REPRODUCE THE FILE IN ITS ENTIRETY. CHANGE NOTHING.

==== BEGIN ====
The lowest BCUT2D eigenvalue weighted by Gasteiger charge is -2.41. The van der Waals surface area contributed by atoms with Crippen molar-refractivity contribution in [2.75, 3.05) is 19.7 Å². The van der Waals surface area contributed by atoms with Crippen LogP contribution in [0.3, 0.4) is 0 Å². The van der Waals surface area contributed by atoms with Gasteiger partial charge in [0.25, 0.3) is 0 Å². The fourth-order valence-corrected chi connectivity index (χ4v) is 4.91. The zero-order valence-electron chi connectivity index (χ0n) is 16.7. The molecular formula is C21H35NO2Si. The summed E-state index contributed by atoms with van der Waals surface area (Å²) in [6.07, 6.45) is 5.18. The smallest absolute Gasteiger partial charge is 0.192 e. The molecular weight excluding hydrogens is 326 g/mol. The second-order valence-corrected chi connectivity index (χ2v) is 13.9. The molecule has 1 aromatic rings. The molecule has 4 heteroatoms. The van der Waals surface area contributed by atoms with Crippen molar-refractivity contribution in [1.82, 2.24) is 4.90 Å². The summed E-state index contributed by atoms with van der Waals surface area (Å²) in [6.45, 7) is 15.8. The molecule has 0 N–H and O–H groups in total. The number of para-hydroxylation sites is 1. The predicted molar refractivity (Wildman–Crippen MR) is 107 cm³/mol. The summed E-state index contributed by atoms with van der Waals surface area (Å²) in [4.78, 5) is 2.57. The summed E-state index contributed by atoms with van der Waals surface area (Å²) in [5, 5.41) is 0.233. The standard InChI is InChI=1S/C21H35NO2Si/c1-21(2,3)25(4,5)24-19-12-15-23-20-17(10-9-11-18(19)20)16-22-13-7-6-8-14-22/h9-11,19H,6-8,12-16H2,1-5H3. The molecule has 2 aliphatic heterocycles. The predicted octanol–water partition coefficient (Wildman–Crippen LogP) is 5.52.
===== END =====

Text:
The lowest BCUT2D eigenvalue weighted by Gasteiger charge is -2.41. The van der Waals surface area contributed by atoms with Crippen molar-refractivity contribution in [2.75, 3.05) is 19.7 Å². The van der Waals surface area contributed by atoms with Crippen LogP contribution in [0.3, 0.4) is 0 Å². The van der Waals surface area contributed by atoms with Gasteiger partial charge in [0.25, 0.3) is 0 Å². The fourth-order valence-corrected chi connectivity index (χ4v) is 4.91. The zero-order valence-electron chi connectivity index (χ0n) is 16.7. The molecular formula is C21H35NO2Si. The summed E-state index contributed by atoms with van der Waals surface area (Å²) in [6.07, 6.45) is 5.18. The smallest absolute Gasteiger partial charge is 0.192 e. The molecular weight excluding hydrogens is 326 g/mol. The second-order valence-corrected chi connectivity index (χ2v) is 13.9. The molecule has 1 aromatic rings. The molecule has 4 heteroatoms. The van der Waals surface area contributed by atoms with Crippen molar-refractivity contribution in [1.82, 2.24) is 4.90 Å². The summed E-state index contributed by atoms with van der Waals surface area (Å²) in [6.45, 7) is 15.8. The molecule has 0 N–H and O–H groups in total. The number of para-hydroxylation sites is 1. The predicted molar refractivity (Wildman–Crippen MR) is 107 cm³/mol. The summed E-state index contributed by atoms with van der Waals surface area (Å²) in [4.78, 5) is 2.57. The summed E-state index contributed by atoms with van der Waals surface area (Å²) in [5, 5.41) is 0.233. The standard InChI is InChI=1S/C21H35NO2Si/c1-21(2,3)25(4,5)24-19-12-15-23-20-17(10-9-11-18(19)20)16-22-13-7-6-8-14-22/h9-11,19H,6-8,12-16H2,1-5H3. The molecule has 2 aliphatic heterocycles. The predicted octanol–water partition coefficient (Wildman–Crippen LogP) is 5.52.